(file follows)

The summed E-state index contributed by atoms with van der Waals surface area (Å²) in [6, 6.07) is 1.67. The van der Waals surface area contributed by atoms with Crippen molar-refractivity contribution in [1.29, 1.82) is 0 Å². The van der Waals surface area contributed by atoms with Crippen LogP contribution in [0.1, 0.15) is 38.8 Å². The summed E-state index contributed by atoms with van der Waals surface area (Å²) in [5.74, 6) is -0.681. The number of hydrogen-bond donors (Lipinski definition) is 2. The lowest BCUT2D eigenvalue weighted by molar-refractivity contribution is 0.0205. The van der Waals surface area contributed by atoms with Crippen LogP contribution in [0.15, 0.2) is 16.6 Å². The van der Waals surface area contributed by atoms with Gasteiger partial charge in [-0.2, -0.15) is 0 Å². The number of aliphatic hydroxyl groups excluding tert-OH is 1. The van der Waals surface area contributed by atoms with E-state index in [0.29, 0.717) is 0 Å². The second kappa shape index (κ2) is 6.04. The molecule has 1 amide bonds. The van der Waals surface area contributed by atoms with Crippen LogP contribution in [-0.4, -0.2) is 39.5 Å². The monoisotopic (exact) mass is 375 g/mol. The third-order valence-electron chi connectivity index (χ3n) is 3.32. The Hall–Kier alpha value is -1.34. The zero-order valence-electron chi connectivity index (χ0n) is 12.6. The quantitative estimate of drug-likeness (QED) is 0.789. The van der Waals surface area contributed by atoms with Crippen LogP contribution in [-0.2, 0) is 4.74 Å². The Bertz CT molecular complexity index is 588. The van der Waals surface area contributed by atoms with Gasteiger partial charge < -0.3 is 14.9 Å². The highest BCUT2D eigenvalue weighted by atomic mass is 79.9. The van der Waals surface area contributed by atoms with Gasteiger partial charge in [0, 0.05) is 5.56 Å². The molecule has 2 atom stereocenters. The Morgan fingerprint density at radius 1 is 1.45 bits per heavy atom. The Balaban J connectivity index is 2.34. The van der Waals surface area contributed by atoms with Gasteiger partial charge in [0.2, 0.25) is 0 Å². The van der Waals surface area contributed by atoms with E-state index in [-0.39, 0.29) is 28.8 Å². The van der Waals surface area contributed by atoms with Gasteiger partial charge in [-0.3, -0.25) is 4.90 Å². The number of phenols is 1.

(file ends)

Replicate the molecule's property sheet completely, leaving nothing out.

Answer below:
The summed E-state index contributed by atoms with van der Waals surface area (Å²) in [6, 6.07) is 1.67. The van der Waals surface area contributed by atoms with Crippen molar-refractivity contribution in [1.29, 1.82) is 0 Å². The van der Waals surface area contributed by atoms with Crippen LogP contribution in [0.1, 0.15) is 38.8 Å². The summed E-state index contributed by atoms with van der Waals surface area (Å²) in [5.74, 6) is -0.681. The number of hydrogen-bond donors (Lipinski definition) is 2. The lowest BCUT2D eigenvalue weighted by molar-refractivity contribution is 0.0205. The van der Waals surface area contributed by atoms with Crippen LogP contribution in [0.15, 0.2) is 16.6 Å². The van der Waals surface area contributed by atoms with Gasteiger partial charge in [-0.2, -0.15) is 0 Å². The number of aliphatic hydroxyl groups excluding tert-OH is 1. The van der Waals surface area contributed by atoms with E-state index in [0.29, 0.717) is 0 Å². The second kappa shape index (κ2) is 6.04. The molecule has 1 amide bonds. The van der Waals surface area contributed by atoms with Crippen LogP contribution in [-0.4, -0.2) is 39.5 Å². The monoisotopic (exact) mass is 375 g/mol. The third-order valence-electron chi connectivity index (χ3n) is 3.32. The Hall–Kier alpha value is -1.34. The zero-order valence-electron chi connectivity index (χ0n) is 12.6. The quantitative estimate of drug-likeness (QED) is 0.789. The van der Waals surface area contributed by atoms with Crippen LogP contribution in [-0.2, 0) is 4.74 Å². The Bertz CT molecular complexity index is 588. The van der Waals surface area contributed by atoms with Gasteiger partial charge < -0.3 is 14.9 Å². The highest BCUT2D eigenvalue weighted by atomic mass is 79.9. The van der Waals surface area contributed by atoms with Gasteiger partial charge in [0, 0.05) is 5.56 Å². The molecule has 2 atom stereocenters. The Morgan fingerprint density at radius 1 is 1.45 bits per heavy atom. The Balaban J connectivity index is 2.34. The van der Waals surface area contributed by atoms with Gasteiger partial charge in [0.2, 0.25) is 0 Å². The van der Waals surface area contributed by atoms with E-state index in [-0.39, 0.29) is 28.8 Å². The van der Waals surface area contributed by atoms with Gasteiger partial charge in [-0.3, -0.25) is 4.90 Å². The number of phenols is 1.